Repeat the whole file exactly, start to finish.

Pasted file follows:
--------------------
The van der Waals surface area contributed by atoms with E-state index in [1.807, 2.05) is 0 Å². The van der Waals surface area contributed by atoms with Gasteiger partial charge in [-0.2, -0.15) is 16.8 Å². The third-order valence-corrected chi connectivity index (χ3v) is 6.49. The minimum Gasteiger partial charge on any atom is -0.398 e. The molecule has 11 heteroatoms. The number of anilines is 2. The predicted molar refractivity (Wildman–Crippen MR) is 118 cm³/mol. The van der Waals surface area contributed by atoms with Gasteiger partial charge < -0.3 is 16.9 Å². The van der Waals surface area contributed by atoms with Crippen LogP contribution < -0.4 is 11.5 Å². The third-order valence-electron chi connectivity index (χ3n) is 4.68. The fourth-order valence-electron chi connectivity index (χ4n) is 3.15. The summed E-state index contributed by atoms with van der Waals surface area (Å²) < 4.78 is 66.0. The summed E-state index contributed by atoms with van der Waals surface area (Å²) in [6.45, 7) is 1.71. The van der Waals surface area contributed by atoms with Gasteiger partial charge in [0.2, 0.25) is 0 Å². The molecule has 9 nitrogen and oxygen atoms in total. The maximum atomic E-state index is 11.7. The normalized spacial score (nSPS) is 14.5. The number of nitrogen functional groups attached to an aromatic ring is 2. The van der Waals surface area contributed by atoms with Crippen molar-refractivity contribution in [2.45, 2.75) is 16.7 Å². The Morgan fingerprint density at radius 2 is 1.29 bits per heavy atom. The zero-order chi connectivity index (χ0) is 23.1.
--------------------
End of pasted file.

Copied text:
The van der Waals surface area contributed by atoms with E-state index in [1.807, 2.05) is 0 Å². The van der Waals surface area contributed by atoms with Gasteiger partial charge in [-0.2, -0.15) is 16.8 Å². The third-order valence-corrected chi connectivity index (χ3v) is 6.49. The minimum Gasteiger partial charge on any atom is -0.398 e. The molecule has 11 heteroatoms. The number of anilines is 2. The predicted molar refractivity (Wildman–Crippen MR) is 118 cm³/mol. The van der Waals surface area contributed by atoms with Gasteiger partial charge < -0.3 is 16.9 Å². The van der Waals surface area contributed by atoms with Crippen LogP contribution < -0.4 is 11.5 Å². The third-order valence-electron chi connectivity index (χ3n) is 4.68. The fourth-order valence-electron chi connectivity index (χ4n) is 3.15. The summed E-state index contributed by atoms with van der Waals surface area (Å²) < 4.78 is 66.0. The summed E-state index contributed by atoms with van der Waals surface area (Å²) in [6.45, 7) is 1.71. The van der Waals surface area contributed by atoms with Gasteiger partial charge in [0.2, 0.25) is 0 Å². The molecule has 9 nitrogen and oxygen atoms in total. The maximum atomic E-state index is 11.7. The normalized spacial score (nSPS) is 14.5. The number of nitrogen functional groups attached to an aromatic ring is 2. The van der Waals surface area contributed by atoms with Crippen molar-refractivity contribution in [2.45, 2.75) is 16.7 Å². The Morgan fingerprint density at radius 2 is 1.29 bits per heavy atom. The zero-order chi connectivity index (χ0) is 23.1.